But back then, it was hard to find high-quality restraint devices for pets. I found a decent one online and, later, an even better one at a local specialty shop. But, truth be told, it didn’t fit my dog especially well. What’s more, almost none of my clients used restraining devices for their pets. Whenever I asked my clients about them, most explained they’d never thought them necessary for the mostly short jaunts they took. (Sounds familiar, right?)

Thankfully, times change. It’s no surprise to hear that safety devices for pets are widely available, well-made, easy to find (online, anyway), and highly affordable. By highly affordable, I mean to say they’re cheaper than the vet bills you might incur if the unthinkable should occur. Way cheaper.

Some of these seat belts have also been crash-tested. And now that pets ride with some of us just about everywhere, why not? I, for one, want to be sure I’m getting something tried and true, not some pretender.

Interested? You should be! Here’s a round-up of the types and styles of restraint devices available, so you can start doing research and making some purchases of your own.

  1. The harness. For canines, this is the simplest style available and the easiest to use for most small, medium or large dogs. Just snap on the harness and pass the attached loop through the seat belt before you click it. Be sure to get one with a wide breastplate to help distribute the shock of impact.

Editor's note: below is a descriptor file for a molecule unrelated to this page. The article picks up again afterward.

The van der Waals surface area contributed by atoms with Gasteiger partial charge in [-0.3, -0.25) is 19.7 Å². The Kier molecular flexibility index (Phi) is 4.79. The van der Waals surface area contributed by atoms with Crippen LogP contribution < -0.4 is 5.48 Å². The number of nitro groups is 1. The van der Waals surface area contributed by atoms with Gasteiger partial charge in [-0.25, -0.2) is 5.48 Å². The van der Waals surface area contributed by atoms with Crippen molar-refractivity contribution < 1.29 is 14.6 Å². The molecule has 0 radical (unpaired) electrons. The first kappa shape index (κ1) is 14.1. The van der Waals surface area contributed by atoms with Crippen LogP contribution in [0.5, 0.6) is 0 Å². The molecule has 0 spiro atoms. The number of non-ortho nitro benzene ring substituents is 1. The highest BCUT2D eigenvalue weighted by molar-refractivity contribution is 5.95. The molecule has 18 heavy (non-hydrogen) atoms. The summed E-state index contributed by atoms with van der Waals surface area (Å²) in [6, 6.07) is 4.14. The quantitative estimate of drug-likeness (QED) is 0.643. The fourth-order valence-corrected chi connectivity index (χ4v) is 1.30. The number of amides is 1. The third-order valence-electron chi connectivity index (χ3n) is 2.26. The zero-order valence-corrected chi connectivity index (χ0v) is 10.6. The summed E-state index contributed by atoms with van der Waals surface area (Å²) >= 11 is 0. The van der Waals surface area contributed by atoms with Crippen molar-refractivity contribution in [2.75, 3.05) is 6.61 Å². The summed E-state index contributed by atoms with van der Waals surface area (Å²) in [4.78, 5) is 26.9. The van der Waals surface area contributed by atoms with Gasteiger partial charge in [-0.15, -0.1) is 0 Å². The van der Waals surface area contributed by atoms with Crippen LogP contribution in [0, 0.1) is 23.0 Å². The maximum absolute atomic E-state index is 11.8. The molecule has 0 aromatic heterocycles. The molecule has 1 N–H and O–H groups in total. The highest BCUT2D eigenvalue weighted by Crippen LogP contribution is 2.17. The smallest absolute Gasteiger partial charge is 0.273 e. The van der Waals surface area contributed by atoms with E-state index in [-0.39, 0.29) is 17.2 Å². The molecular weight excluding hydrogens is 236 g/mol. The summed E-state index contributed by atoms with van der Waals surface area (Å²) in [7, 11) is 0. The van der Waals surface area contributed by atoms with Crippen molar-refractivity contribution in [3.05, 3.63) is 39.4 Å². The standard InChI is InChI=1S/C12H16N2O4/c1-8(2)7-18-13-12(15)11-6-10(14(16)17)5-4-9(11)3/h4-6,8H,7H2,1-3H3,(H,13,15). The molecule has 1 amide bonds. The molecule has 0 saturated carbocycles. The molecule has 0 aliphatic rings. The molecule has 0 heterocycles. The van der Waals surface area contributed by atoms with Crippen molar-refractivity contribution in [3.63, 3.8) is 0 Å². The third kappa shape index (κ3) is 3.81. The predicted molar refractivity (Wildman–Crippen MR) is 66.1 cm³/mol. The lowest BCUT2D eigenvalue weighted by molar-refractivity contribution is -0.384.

Note: If you use this device in the front passenger seat, just be sure you know whether your car’s airbag is on or off. You don’t want the airbag to deploy, as this may seriously hurt your pet! If you’re not sure, buckle your pet into one of the back seats to be safe.

  1. The booster seat. Because my car’s airbag will deploy when my dog Vincent’s weight registers on the front seat, I have to use a booster seat in the back for him. (In come cases, a booster seat will be suspended above the seat, so the airbag won’t be triggered.)

The booster seat works like a bucket. It not only raises the animal up so he can see out, it helps keep the seat clean, too. This is an option only for small-breed dogs. (It’s ideal for the tiniest ones.)

Note: A harness must still be worn with this type of restraining device. Make no mistake: Tiny dogs will fly into the windshield without one.

  1. The crate. The large crate you’ve shoehorned into your car is unlikely to fly about in an accident and will typically serve as an effective restraint. Small creates, however, may not fare as well. Making sure each smaller carrier is strapped in with a carrier strap is essential. Some carriers offer this option in the guise of a larger loop on top (or on the side) that you can pass the seatbelt through.
  1. The divider. Have a big dog riding in the back of your SUV? It’s not safe if they start flying about. Protect them and yourself by employing one of those nifty dividers. Though your pets might still get tossed about, their projectile potential is significantly diminished with these simple tools. Just be sure it’s a secure set-up.By Dr. Patty Khuly provided by vetstreet.com